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Comment Darn! (Score 1) 103

I was hoping they replaced the articles with million-monkey random gibberish... at least then there would be the chance of some accuracy slipping in!

Comment ALL subsidies are bad (Score 2) 435

Subsidies distort the market and are, let's be honest, just a way for corrupt politicians to use our money to pay off their big supporters. Funny how so many of those companies going bankrupt were big Obama supporters... and got juicy loan guarantees.

I'll be straight with y'all: no political party or politician is smart enough to properly apply a subsidy even if they do it from the noblest of motives. We need to remove the ability of our government to do it in any fashion and we'll all be better off.

Comment Think differently (and teach differently too!) (Score 1) 349

All the technology COULD work better, but not the way it's being used now. You can't throw one of the coolest toys around at kids and say, "Okay, now only use this for schoolwork."

My wife's a teacher and I'm a tech guy and we are both passionate about this subject (pros and cons). Here's how an effective model could work:

1) Lock out almost ALL functionality during school hours. Specific functionality (perhaps to research a paper online) could be enabled on a 'as needed' basis.
2) Make teacher monitoring of usage integral to the 'in school' experience.
3) Offload rote activities (on the devices) to homework and have automatic tracking and reporting of usage for (perhaps) automated evaluation/grading.
4) Only use technology in-class for things that are enhanced by the technology (quizzes/test with automatic grading...heck yes!).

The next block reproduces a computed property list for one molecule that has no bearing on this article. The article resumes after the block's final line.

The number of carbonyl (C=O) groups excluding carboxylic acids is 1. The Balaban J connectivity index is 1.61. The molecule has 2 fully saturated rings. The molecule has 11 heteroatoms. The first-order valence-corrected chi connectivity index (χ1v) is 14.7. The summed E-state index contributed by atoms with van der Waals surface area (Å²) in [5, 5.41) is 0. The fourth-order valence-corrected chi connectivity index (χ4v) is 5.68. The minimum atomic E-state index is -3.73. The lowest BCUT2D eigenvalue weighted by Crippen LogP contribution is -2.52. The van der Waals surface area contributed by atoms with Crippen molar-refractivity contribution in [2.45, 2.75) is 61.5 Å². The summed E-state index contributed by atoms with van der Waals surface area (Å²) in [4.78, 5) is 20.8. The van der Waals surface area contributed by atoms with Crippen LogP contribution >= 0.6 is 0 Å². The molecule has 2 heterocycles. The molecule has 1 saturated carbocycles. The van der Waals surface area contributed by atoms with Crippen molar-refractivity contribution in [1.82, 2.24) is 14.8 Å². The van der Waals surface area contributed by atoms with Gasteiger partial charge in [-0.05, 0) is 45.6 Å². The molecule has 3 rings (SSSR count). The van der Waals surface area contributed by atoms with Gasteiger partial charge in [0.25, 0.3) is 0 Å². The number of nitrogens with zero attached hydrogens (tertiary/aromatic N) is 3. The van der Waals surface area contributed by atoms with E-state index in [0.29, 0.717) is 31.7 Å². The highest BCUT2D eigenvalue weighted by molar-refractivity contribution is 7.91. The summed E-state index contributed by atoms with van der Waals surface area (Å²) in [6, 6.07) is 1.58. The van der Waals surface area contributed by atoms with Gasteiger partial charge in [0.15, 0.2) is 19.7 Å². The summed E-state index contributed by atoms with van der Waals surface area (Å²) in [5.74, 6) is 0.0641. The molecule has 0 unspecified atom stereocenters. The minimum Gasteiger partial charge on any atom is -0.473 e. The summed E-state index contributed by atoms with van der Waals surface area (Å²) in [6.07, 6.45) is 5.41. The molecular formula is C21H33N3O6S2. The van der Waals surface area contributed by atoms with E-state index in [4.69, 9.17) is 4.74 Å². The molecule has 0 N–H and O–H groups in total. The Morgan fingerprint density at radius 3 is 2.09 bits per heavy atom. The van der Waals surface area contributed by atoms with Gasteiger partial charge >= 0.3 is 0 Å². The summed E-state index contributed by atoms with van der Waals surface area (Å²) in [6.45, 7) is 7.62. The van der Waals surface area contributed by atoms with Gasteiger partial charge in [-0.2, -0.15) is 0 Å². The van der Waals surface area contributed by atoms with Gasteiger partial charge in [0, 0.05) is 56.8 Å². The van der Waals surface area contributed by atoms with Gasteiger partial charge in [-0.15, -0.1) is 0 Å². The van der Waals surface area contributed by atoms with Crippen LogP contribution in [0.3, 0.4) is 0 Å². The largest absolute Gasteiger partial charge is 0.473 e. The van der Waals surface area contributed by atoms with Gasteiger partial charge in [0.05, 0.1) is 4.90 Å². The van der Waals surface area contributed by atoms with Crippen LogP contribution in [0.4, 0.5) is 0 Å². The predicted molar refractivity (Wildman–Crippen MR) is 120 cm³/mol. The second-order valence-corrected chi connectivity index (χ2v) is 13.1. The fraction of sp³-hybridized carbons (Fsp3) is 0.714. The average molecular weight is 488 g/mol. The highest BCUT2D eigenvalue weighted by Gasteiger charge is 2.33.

You notice that turns pads on the school grounds into basically glorified e-books+pencil+paper. This is the RIGHT answer... for now. Sure, some novel apps will be invented that could enhance certain topics but the vast majority of those could be used as easily off-campus. School time should be about talking with the teacher and getting specific 1-on-1 help as necessary. And I can easily envision some fun stuff that could be done in a teacher-directed environment, but those programs haven't been invented yet.

Comment reminds me of a joke... (Score 1) 145

During my travels, I came upon a culture with an interesting custom: Each time a doctor's patient died, they were required to hang a plaque with the patient's name on it. As it happens, I took ill and went in search of a physician. I passed up a doctor's office that had 35 plaques out front, and another with 40 until I spotted one with only 10.

The waiting room was crowded with fellow foreigners but eventually the physician was able to see me. When I asked him how business was, the harried man said, "Great! I've only been open two days and I can barely keep up!"

The Motto: Don't be the first patient of a 'doctor' that has spent most of their training using computers.

Comment NC natives hate Kay Hagan (Score 1) 1167

The local unions are always behind Kay which is why she keeps getting re-elected. Tech workers (especially ones in other states) don't have a union that contributes to her campaigns, so it's okay to **** them over. Here's hoping we can get her out of there next time!

If she were smarter (and more conniving), I'd suspect that this was a way into backdoor socialism. The front door would explicitly limit the work week to 40 hours (or less) as has been failing in other countries. And thus companies would be forced to hire more people. This way, a bunch of programmers might shrug and say, "Eh, 40 hours is good enough." But I don't think she's that clever.

Comment Re:What is really needed. (Score 0) 768

What is really needed. Is to outlaw unjust discrimination on basis of education.